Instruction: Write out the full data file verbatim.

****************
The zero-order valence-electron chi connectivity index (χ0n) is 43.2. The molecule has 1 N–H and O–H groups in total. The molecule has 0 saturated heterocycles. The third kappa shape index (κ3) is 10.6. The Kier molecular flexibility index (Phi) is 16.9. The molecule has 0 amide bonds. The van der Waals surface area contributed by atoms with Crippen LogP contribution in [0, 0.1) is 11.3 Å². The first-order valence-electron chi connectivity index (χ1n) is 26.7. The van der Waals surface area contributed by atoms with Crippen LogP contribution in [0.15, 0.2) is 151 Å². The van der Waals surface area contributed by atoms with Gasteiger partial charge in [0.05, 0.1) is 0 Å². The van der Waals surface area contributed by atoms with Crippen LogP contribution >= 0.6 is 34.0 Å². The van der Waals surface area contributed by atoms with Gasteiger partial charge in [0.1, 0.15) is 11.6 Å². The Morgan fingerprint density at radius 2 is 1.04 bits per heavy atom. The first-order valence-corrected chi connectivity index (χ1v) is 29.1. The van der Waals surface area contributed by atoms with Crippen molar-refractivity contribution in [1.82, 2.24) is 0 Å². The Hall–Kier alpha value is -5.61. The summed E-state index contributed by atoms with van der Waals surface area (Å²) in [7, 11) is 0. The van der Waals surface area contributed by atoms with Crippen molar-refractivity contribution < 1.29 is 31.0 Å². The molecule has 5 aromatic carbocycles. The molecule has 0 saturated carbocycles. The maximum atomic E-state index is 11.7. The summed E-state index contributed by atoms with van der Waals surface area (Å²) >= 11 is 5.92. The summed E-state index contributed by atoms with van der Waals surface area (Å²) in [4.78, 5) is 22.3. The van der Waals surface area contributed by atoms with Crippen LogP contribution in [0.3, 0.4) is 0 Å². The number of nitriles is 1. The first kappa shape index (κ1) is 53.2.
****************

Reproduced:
The zero-order valence-electron chi connectivity index (χ0n) is 43.2. The molecule has 1 N–H and O–H groups in total. The molecule has 0 saturated heterocycles. The third kappa shape index (κ3) is 10.6. The Kier molecular flexibility index (Phi) is 16.9. The molecule has 0 amide bonds. The van der Waals surface area contributed by atoms with Crippen LogP contribution in [0, 0.1) is 11.3 Å². The first-order valence-electron chi connectivity index (χ1n) is 26.7. The van der Waals surface area contributed by atoms with Crippen LogP contribution in [0.15, 0.2) is 151 Å². The van der Waals surface area contributed by atoms with Gasteiger partial charge in [0.05, 0.1) is 0 Å². The van der Waals surface area contributed by atoms with Crippen LogP contribution >= 0.6 is 34.0 Å². The van der Waals surface area contributed by atoms with Gasteiger partial charge in [0.1, 0.15) is 11.6 Å². The Morgan fingerprint density at radius 2 is 1.04 bits per heavy atom. The first-order valence-corrected chi connectivity index (χ1v) is 29.1. The van der Waals surface area contributed by atoms with Crippen molar-refractivity contribution in [1.82, 2.24) is 0 Å². The Hall–Kier alpha value is -5.61. The summed E-state index contributed by atoms with van der Waals surface area (Å²) in [7, 11) is 0. The van der Waals surface area contributed by atoms with Crippen molar-refractivity contribution < 1.29 is 31.0 Å². The molecule has 5 aromatic carbocycles. The molecule has 0 saturated carbocycles. The maximum atomic E-state index is 11.7. The summed E-state index contributed by atoms with van der Waals surface area (Å²) >= 11 is 5.92. The summed E-state index contributed by atoms with van der Waals surface area (Å²) in [4.78, 5) is 22.3. The van der Waals surface area contributed by atoms with Crippen LogP contribution in [0.3, 0.4) is 0 Å². The number of nitriles is 1. The first kappa shape index (κ1) is 53.2.